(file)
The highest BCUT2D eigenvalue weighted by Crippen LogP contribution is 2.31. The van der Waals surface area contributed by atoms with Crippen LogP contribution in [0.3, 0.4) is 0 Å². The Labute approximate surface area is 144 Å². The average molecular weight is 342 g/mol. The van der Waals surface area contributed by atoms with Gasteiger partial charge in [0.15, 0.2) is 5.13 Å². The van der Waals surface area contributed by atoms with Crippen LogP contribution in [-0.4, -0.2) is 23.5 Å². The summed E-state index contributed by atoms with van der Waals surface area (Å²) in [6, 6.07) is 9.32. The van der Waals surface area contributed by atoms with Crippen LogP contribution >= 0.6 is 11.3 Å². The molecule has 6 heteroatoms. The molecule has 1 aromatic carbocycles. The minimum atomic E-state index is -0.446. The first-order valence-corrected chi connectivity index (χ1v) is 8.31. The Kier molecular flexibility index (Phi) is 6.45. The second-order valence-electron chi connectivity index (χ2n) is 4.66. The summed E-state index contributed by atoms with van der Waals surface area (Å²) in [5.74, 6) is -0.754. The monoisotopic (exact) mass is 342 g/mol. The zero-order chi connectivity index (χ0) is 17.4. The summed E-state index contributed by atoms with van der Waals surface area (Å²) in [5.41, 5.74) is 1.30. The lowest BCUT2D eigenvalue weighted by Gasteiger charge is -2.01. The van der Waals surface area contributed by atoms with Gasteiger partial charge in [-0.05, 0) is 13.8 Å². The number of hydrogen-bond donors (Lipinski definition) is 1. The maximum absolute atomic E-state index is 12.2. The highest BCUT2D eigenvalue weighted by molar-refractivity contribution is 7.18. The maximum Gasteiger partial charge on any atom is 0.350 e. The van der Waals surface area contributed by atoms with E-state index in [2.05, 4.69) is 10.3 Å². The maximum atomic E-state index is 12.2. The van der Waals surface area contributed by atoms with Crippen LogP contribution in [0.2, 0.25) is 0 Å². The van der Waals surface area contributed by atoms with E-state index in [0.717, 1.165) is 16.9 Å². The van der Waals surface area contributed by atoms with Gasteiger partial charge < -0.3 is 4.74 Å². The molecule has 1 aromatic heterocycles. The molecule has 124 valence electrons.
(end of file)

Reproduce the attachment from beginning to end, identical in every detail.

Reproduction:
The highest BCUT2D eigenvalue weighted by Crippen LogP contribution is 2.31. The van der Waals surface area contributed by atoms with Crippen LogP contribution in [0.3, 0.4) is 0 Å². The Labute approximate surface area is 144 Å². The average molecular weight is 342 g/mol. The van der Waals surface area contributed by atoms with Gasteiger partial charge in [0.15, 0.2) is 5.13 Å². The van der Waals surface area contributed by atoms with Crippen LogP contribution in [-0.4, -0.2) is 23.5 Å². The summed E-state index contributed by atoms with van der Waals surface area (Å²) in [6, 6.07) is 9.32. The van der Waals surface area contributed by atoms with Crippen LogP contribution >= 0.6 is 11.3 Å². The molecule has 6 heteroatoms. The molecule has 1 aromatic carbocycles. The minimum atomic E-state index is -0.446. The first-order valence-corrected chi connectivity index (χ1v) is 8.31. The Kier molecular flexibility index (Phi) is 6.45. The second-order valence-electron chi connectivity index (χ2n) is 4.66. The summed E-state index contributed by atoms with van der Waals surface area (Å²) in [5.74, 6) is -0.754. The monoisotopic (exact) mass is 342 g/mol. The zero-order chi connectivity index (χ0) is 17.4. The summed E-state index contributed by atoms with van der Waals surface area (Å²) in [5.41, 5.74) is 1.30. The lowest BCUT2D eigenvalue weighted by Gasteiger charge is -2.01. The van der Waals surface area contributed by atoms with Gasteiger partial charge in [-0.05, 0) is 13.8 Å². The number of hydrogen-bond donors (Lipinski definition) is 1. The maximum absolute atomic E-state index is 12.2. The highest BCUT2D eigenvalue weighted by molar-refractivity contribution is 7.18. The maximum Gasteiger partial charge on any atom is 0.350 e. The van der Waals surface area contributed by atoms with E-state index in [2.05, 4.69) is 10.3 Å². The maximum atomic E-state index is 12.2. The van der Waals surface area contributed by atoms with Crippen LogP contribution in [0.2, 0.25) is 0 Å². The van der Waals surface area contributed by atoms with E-state index in [0.717, 1.165) is 16.9 Å². The van der Waals surface area contributed by atoms with Gasteiger partial charge < -0.3 is 4.74 Å². The molecule has 1 aromatic heterocycles. The molecule has 124 valence electrons.